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The Real Oktoberfest Beer

A blonde lager is what is served at the true Oktoberfest.

Dave Carpenter Oct 25, 2016 - 5 min read

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Saturday, September 16, marked the official start of Munich’s 2017 Oktoberfest. Taking place over the course of two weeks, the world-famous party will end on Tuesday, October 3, and is expected to draw more than 6 million visitors from around the globe. While it’s best known as a beer-fueled celebration of Bavarian culture, the original Oktoberfest was actually a glorified wedding reception.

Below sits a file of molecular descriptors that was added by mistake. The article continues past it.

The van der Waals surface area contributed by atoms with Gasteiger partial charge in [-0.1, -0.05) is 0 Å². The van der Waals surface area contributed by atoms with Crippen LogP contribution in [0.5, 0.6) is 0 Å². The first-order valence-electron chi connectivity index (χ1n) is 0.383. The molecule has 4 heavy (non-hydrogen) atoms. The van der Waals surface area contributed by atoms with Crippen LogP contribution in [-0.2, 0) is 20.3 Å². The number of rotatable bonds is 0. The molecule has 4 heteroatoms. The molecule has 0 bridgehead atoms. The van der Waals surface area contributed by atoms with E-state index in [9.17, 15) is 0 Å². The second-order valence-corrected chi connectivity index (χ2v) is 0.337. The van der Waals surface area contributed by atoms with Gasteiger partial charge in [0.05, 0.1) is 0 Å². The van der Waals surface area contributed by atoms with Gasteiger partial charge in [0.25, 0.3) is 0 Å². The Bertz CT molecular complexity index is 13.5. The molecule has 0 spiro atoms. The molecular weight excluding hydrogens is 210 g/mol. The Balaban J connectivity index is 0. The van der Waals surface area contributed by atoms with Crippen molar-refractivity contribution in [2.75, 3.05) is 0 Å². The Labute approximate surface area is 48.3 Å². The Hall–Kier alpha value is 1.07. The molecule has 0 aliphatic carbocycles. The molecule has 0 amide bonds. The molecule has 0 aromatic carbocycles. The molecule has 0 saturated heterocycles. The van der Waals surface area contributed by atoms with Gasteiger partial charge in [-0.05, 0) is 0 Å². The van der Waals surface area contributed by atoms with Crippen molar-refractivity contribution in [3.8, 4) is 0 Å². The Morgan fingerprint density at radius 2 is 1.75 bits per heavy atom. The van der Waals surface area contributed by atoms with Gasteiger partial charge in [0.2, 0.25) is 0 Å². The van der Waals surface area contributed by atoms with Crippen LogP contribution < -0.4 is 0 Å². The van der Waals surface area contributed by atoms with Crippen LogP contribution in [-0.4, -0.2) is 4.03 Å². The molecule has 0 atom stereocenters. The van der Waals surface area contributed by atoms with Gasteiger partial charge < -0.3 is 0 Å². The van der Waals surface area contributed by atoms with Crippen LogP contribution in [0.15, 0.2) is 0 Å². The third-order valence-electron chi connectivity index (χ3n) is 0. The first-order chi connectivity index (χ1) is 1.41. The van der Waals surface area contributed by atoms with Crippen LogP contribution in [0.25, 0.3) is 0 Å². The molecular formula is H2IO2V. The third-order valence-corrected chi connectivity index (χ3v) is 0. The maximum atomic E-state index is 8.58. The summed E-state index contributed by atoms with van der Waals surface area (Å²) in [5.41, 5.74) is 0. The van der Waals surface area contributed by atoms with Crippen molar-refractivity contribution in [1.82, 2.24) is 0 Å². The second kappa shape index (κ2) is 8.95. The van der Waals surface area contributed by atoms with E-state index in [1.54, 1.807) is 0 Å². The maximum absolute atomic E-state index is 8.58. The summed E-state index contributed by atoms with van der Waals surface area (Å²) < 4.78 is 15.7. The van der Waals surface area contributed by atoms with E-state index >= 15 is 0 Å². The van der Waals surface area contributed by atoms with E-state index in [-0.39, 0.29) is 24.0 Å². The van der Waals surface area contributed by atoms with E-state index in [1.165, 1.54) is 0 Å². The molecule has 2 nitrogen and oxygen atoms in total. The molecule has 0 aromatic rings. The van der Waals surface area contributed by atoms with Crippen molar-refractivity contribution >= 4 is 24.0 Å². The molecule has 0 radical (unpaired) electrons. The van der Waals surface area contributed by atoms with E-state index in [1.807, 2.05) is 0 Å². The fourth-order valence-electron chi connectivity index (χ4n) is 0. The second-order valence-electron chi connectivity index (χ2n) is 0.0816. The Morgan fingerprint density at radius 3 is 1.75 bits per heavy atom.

On October 12, 1810, the future king of Bavaria, Crown Prince Ludwig, was married to Therese of Saxe-Hildburghausen. Somewhat unusually for royal weddings, a large public festival was held in a meadow near the gates of the city of Munich. Everyone had such a great time that they decided to make it an annual thing, and, this being Bavaria, it wasn’t long before beer overshadowed the premiere event’s nuptial nature. (As for Ludwig, he would go on to have numerous extramarital affairs, author some spectacularly uninspired poetry, and abdicate the throne in shame.)

Today’s Oktoberfest takes place in the very same meadow, called the Theresienwiese, which means “Therese’s meadow.” In the local dialect, both the meadow and the festival itself are known as the Wies’n.

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